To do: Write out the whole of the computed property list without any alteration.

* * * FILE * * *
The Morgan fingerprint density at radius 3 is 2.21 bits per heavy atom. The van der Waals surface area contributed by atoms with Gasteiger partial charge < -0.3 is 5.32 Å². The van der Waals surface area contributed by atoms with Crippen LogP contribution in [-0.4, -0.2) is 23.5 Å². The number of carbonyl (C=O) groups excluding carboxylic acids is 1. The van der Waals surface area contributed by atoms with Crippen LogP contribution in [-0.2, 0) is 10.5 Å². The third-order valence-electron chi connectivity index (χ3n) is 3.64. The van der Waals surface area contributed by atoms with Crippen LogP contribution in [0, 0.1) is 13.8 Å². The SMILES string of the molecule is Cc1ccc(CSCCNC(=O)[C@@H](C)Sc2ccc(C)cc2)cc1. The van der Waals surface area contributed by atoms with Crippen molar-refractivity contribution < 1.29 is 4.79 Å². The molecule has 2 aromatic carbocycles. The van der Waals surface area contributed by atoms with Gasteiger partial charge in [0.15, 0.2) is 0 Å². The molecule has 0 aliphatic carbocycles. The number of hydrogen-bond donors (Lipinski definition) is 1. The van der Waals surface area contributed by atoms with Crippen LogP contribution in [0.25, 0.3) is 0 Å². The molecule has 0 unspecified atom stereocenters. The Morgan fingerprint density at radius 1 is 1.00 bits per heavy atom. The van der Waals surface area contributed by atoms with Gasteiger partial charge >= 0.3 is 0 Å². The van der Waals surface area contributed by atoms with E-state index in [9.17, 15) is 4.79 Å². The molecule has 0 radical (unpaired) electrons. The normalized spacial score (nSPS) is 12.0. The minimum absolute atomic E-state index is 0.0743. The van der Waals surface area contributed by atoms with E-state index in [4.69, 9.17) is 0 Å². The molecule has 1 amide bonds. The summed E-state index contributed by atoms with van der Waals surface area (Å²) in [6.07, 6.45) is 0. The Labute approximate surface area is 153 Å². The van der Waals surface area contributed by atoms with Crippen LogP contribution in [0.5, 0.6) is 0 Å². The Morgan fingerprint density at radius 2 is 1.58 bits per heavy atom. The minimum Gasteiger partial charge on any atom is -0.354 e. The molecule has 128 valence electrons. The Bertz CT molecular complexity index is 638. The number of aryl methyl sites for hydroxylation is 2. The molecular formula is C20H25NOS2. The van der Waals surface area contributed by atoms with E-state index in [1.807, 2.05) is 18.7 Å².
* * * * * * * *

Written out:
The Morgan fingerprint density at radius 3 is 2.21 bits per heavy atom. The van der Waals surface area contributed by atoms with Gasteiger partial charge < -0.3 is 5.32 Å². The van der Waals surface area contributed by atoms with Crippen LogP contribution in [-0.4, -0.2) is 23.5 Å². The number of carbonyl (C=O) groups excluding carboxylic acids is 1. The van der Waals surface area contributed by atoms with Crippen LogP contribution in [-0.2, 0) is 10.5 Å². The third-order valence-electron chi connectivity index (χ3n) is 3.64. The van der Waals surface area contributed by atoms with Crippen LogP contribution in [0, 0.1) is 13.8 Å². The SMILES string of the molecule is Cc1ccc(CSCCNC(=O)[C@@H](C)Sc2ccc(C)cc2)cc1. The van der Waals surface area contributed by atoms with Crippen molar-refractivity contribution < 1.29 is 4.79 Å². The molecule has 2 aromatic carbocycles. The van der Waals surface area contributed by atoms with Gasteiger partial charge in [0.15, 0.2) is 0 Å². The molecule has 0 aliphatic carbocycles. The number of hydrogen-bond donors (Lipinski definition) is 1. The van der Waals surface area contributed by atoms with Crippen LogP contribution in [0.25, 0.3) is 0 Å². The molecule has 0 unspecified atom stereocenters. The Morgan fingerprint density at radius 1 is 1.00 bits per heavy atom. The van der Waals surface area contributed by atoms with Gasteiger partial charge >= 0.3 is 0 Å². The van der Waals surface area contributed by atoms with E-state index in [9.17, 15) is 4.79 Å². The molecule has 0 radical (unpaired) electrons. The normalized spacial score (nSPS) is 12.0. The minimum absolute atomic E-state index is 0.0743. The van der Waals surface area contributed by atoms with E-state index in [4.69, 9.17) is 0 Å². The molecule has 1 amide bonds. The summed E-state index contributed by atoms with van der Waals surface area (Å²) in [6.07, 6.45) is 0. The Labute approximate surface area is 153 Å². The van der Waals surface area contributed by atoms with Crippen LogP contribution in [0.5, 0.6) is 0 Å². The Morgan fingerprint density at radius 2 is 1.58 bits per heavy atom. The minimum Gasteiger partial charge on any atom is -0.354 e. The molecule has 128 valence electrons. The Bertz CT molecular complexity index is 638. The number of aryl methyl sites for hydroxylation is 2. The molecular formula is C20H25NOS2. The van der Waals surface area contributed by atoms with E-state index in [1.807, 2.05) is 18.7 Å².